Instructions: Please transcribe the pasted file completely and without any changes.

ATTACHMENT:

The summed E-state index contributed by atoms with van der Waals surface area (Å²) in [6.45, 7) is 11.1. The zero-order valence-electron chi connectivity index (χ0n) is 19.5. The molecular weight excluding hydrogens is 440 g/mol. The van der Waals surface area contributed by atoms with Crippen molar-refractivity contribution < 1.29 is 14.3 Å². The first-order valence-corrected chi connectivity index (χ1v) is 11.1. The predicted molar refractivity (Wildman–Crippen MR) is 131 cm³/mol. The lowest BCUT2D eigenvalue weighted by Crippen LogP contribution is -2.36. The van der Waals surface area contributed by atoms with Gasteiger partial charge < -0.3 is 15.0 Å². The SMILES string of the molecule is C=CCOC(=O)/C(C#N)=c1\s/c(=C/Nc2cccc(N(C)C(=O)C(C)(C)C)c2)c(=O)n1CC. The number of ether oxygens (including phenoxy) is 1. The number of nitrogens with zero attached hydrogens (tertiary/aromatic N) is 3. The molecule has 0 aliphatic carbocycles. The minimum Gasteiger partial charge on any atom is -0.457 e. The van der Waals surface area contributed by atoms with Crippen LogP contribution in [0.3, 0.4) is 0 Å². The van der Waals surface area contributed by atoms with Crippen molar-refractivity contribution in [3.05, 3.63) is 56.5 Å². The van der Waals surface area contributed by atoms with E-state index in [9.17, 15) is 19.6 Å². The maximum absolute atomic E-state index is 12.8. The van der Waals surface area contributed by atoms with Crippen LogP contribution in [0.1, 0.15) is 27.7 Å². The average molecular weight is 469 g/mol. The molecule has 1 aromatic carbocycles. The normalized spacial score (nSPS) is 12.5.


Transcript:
The summed E-state index contributed by atoms with van der Waals surface area (Å²) in [6.45, 7) is 11.1. The zero-order valence-electron chi connectivity index (χ0n) is 19.5. The molecular weight excluding hydrogens is 440 g/mol. The van der Waals surface area contributed by atoms with Crippen molar-refractivity contribution < 1.29 is 14.3 Å². The first-order valence-corrected chi connectivity index (χ1v) is 11.1. The predicted molar refractivity (Wildman–Crippen MR) is 131 cm³/mol. The lowest BCUT2D eigenvalue weighted by Crippen LogP contribution is -2.36. The van der Waals surface area contributed by atoms with Gasteiger partial charge < -0.3 is 15.0 Å². The SMILES string of the molecule is C=CCOC(=O)/C(C#N)=c1\s/c(=C/Nc2cccc(N(C)C(=O)C(C)(C)C)c2)c(=O)n1CC. The number of ether oxygens (including phenoxy) is 1. The number of nitrogens with zero attached hydrogens (tertiary/aromatic N) is 3. The molecule has 0 aliphatic carbocycles. The minimum Gasteiger partial charge on any atom is -0.457 e. The van der Waals surface area contributed by atoms with Crippen LogP contribution in [0.3, 0.4) is 0 Å². The van der Waals surface area contributed by atoms with Crippen molar-refractivity contribution in [3.05, 3.63) is 56.5 Å². The van der Waals surface area contributed by atoms with E-state index in [9.17, 15) is 19.6 Å². The maximum absolute atomic E-state index is 12.8. The van der Waals surface area contributed by atoms with Crippen LogP contribution in [0.1, 0.15) is 27.7 Å². The average molecular weight is 469 g/mol. The molecule has 1 aromatic carbocycles. The normalized spacial score (nSPS) is 12.5.